### Monday – Neural Networks and Deep Learning I

#### Session chair: Kyunghyun Cho

**Ballroom 1+2+Juliard**

function, we allow the optimization procedure to explore the boundary between the degenerate saturating) and the well-behaved parts of the activation function. We also establish connections to simulated annealing, when the amount of noise is annealed down, making it easier to optimize hard objective functions. We find experimentally that replacing such saturating activation functions by noisy variants helps optimization in many contexts, yielding state-of-the-art or competitive results on different datasets and task, especially when training seems to be the most difficult, e.g., when curriculum learning is necessary to obtain good results.

ful tools for processing sequential data, finding

architectures or optimization strategies that al-

low them to model very long term dependencies

is still an active area of research. In this work,

we carefully analyze two synthetic datasets orig-

inally outlined in (Hochreiter & Schmidhuber,

1997) which are used to evaluate the ability of

RNNs to store information over many time steps.

We explicitly construct RNN solutions to these

problems, and using these constructions, illumi-

nate both the problems themselves and the way in

which RNNs store different types of information

in their hidden states. These constructions fur-

thermore explain the success of recent methods

that specify unitary initializations or constraints

on the transition matrices.

### Monday – Neural Networks and Deep Learning II (Computer Vision)

#### Session chair: Laurens van der Maaten

**Ballroom 3+4**

### Monday – Approximate Inference

#### Session chair: Jun Zhu

**Marquis**

probability distributions in a compact form is one

of the key insights in the field of graphical models.

Factored representations are ubiquitous in machine learning

and lead to major computational advantages.

We explore a different type of compact representation

based on discrete Fourier representations, complementing

the classical approach based on conditional independencies.

We show that a large class of probabilistic graphical models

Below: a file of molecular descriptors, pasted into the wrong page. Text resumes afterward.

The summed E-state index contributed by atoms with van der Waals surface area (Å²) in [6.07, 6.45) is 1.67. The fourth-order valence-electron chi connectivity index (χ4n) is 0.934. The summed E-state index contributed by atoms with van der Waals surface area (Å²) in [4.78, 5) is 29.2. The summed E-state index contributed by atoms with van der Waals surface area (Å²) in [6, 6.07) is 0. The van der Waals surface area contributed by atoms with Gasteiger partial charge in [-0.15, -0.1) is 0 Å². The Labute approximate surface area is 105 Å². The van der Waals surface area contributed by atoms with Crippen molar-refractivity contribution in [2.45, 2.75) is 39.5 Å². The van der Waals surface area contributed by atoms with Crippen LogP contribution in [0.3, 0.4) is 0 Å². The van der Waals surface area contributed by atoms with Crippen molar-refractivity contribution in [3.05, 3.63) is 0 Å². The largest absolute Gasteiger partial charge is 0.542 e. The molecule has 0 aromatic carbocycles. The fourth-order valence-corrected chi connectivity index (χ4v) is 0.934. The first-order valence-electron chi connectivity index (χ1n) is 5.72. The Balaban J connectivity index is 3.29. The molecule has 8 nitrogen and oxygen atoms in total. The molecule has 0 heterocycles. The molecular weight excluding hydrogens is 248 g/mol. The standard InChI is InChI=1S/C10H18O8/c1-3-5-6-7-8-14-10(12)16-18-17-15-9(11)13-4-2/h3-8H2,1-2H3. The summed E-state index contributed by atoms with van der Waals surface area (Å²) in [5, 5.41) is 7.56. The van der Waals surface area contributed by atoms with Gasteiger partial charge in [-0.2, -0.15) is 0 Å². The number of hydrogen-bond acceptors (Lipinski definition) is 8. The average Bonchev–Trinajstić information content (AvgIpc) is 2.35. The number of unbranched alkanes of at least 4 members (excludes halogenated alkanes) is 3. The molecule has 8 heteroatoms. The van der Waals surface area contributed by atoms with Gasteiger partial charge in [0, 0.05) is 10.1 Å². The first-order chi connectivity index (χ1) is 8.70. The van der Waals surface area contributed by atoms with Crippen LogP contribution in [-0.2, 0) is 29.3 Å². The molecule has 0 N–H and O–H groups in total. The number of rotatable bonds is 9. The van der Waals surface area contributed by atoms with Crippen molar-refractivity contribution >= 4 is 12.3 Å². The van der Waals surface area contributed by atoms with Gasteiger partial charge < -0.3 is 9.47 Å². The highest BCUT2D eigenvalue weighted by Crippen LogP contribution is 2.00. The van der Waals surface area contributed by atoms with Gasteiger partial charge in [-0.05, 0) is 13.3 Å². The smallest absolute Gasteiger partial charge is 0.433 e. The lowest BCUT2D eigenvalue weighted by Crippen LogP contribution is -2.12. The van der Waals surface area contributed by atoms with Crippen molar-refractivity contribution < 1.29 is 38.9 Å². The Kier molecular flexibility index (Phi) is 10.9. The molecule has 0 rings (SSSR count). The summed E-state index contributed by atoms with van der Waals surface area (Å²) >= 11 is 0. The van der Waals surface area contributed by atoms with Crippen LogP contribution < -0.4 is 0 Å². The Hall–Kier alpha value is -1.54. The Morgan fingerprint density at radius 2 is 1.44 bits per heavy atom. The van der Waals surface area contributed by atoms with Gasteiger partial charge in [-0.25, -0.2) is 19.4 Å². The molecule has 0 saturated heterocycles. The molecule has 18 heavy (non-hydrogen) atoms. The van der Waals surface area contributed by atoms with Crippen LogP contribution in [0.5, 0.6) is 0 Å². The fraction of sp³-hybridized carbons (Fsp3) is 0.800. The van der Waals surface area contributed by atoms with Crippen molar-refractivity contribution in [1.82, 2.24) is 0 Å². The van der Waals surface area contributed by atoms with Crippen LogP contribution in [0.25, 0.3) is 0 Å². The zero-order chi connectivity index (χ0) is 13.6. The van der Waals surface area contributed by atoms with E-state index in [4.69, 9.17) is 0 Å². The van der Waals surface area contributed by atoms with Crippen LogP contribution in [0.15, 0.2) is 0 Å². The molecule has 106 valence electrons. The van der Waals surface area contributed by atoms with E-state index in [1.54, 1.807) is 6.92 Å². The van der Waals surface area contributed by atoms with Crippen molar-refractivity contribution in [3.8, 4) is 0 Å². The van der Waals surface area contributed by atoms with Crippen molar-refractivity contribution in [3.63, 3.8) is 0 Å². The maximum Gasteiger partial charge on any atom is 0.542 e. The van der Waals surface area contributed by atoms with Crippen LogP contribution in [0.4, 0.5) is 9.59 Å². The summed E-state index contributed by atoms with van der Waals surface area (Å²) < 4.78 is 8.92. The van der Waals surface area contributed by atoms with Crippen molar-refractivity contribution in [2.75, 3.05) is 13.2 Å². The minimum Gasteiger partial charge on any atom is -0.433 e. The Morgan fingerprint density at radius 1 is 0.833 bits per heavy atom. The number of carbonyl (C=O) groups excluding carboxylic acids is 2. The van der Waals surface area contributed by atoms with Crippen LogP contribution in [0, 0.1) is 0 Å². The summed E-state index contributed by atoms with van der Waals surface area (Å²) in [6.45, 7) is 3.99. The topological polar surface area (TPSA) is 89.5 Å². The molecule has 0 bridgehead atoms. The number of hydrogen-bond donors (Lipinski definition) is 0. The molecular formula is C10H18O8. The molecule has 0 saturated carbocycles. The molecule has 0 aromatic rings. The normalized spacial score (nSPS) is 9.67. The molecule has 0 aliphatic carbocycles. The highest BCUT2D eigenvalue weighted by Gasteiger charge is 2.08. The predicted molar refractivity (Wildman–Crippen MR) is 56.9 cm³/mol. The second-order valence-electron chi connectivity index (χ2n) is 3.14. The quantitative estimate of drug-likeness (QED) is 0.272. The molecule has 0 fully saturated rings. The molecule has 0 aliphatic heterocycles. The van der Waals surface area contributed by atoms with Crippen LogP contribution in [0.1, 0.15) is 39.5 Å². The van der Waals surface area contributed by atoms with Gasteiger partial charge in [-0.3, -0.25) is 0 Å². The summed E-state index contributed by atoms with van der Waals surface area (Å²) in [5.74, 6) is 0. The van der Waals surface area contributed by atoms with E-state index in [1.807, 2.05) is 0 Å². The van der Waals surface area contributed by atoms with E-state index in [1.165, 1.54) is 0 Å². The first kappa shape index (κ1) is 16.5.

have a compact Fourier representation. This theoretical

result opens up an entirely new way of approximating a

probability distribution. We demonstrate the significance

of this approach by applying it to the variable elimination

algorithm. Compared with the traditional bucket

representation and other approximate inference algorithms,

we obtain significant improvements.

These inferences are typically intractable, and are a major bottleneck for learning models with large output spaces. In this paper, we provide a new approach for amortizing the cost of a sequence of related inference queries, such as the ones arising during learning. Our technique relies on a surprising connection with algorithms developed in the past two decades for similarity search in large data bases. Our approach achieves improved running times with provable approximation guarantees. We show that it performs well both on synthetic data and neural language models with large output spaces.

### Monday – Metric and Manifold Learning / Kernel Methods

#### Session chair: Le Song

**Lyceum**

### Monday – Statistical Learning Theory

#### Session chair: Ohad Shamir

**Empire**

for a nonlinear tensor estimation problem.

Low-rank tensor estimation has been used as a method to learn higher order relations among several data sources in a wide range of applications,

such as multi-task learning, recommendation systems, and spatiotemporal analysis.

We consider a general setting where a common linear tensor learning is extended to a nonlinear learning problem in

reproducing kernel Hilbert space and propose a nonparametric Bayesian method based on the Gaussian process method.

We prove its statistical convergence rate without assuming any strong convexity, such as restricted strong convexity.

Remarkably, it is shown that our convergence rate achieves the minimax optimal rate.

We apply our proposed method to multi-task learning and

show that our method significantly outperforms existing methods through numerical experiments on real-world data sets.

information gain with respect to the global maximum, MRS aims at minimizing the expected simple regret of its ultimate recommendation for the optimum. While empirically ES and MRS perform similar in most of the cases, MRS produces fewer outliers with high simple regret than ES. We provide empirical results both for a synthetic single-task optimization problem as well as for a simulated multi-task robotic control problem.